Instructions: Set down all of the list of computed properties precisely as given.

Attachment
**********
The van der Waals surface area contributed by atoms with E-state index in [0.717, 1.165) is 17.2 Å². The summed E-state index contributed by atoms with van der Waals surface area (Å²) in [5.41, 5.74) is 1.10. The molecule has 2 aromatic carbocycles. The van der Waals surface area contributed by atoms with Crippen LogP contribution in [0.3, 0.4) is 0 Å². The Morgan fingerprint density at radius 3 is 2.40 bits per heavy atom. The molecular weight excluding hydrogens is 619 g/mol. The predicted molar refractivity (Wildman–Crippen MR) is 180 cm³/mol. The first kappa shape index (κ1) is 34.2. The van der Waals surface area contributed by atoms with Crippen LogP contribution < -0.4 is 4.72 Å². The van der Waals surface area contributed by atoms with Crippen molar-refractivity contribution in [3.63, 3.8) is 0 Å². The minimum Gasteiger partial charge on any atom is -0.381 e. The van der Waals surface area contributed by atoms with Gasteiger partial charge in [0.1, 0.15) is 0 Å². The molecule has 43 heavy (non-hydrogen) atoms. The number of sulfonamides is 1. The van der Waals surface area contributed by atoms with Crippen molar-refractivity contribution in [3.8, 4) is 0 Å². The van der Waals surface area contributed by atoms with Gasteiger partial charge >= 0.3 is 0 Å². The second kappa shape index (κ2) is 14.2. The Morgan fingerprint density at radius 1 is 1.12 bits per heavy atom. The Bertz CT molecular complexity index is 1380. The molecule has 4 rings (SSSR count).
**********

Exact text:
The van der Waals surface area contributed by atoms with E-state index in [0.717, 1.165) is 17.2 Å². The summed E-state index contributed by atoms with van der Waals surface area (Å²) in [5.41, 5.74) is 1.10. The molecule has 2 aromatic carbocycles. The van der Waals surface area contributed by atoms with Crippen LogP contribution in [0.3, 0.4) is 0 Å². The Morgan fingerprint density at radius 3 is 2.40 bits per heavy atom. The molecular weight excluding hydrogens is 619 g/mol. The predicted molar refractivity (Wildman–Crippen MR) is 180 cm³/mol. The first kappa shape index (κ1) is 34.2. The van der Waals surface area contributed by atoms with Crippen LogP contribution < -0.4 is 4.72 Å². The van der Waals surface area contributed by atoms with Crippen molar-refractivity contribution in [3.63, 3.8) is 0 Å². The minimum Gasteiger partial charge on any atom is -0.381 e. The van der Waals surface area contributed by atoms with Gasteiger partial charge in [0.1, 0.15) is 0 Å². The molecule has 43 heavy (non-hydrogen) atoms. The number of sulfonamides is 1. The van der Waals surface area contributed by atoms with Crippen molar-refractivity contribution in [3.8, 4) is 0 Å². The van der Waals surface area contributed by atoms with Gasteiger partial charge >= 0.3 is 0 Å². The second kappa shape index (κ2) is 14.2. The Morgan fingerprint density at radius 1 is 1.12 bits per heavy atom. The Bertz CT molecular complexity index is 1380. The molecule has 4 rings (SSSR count).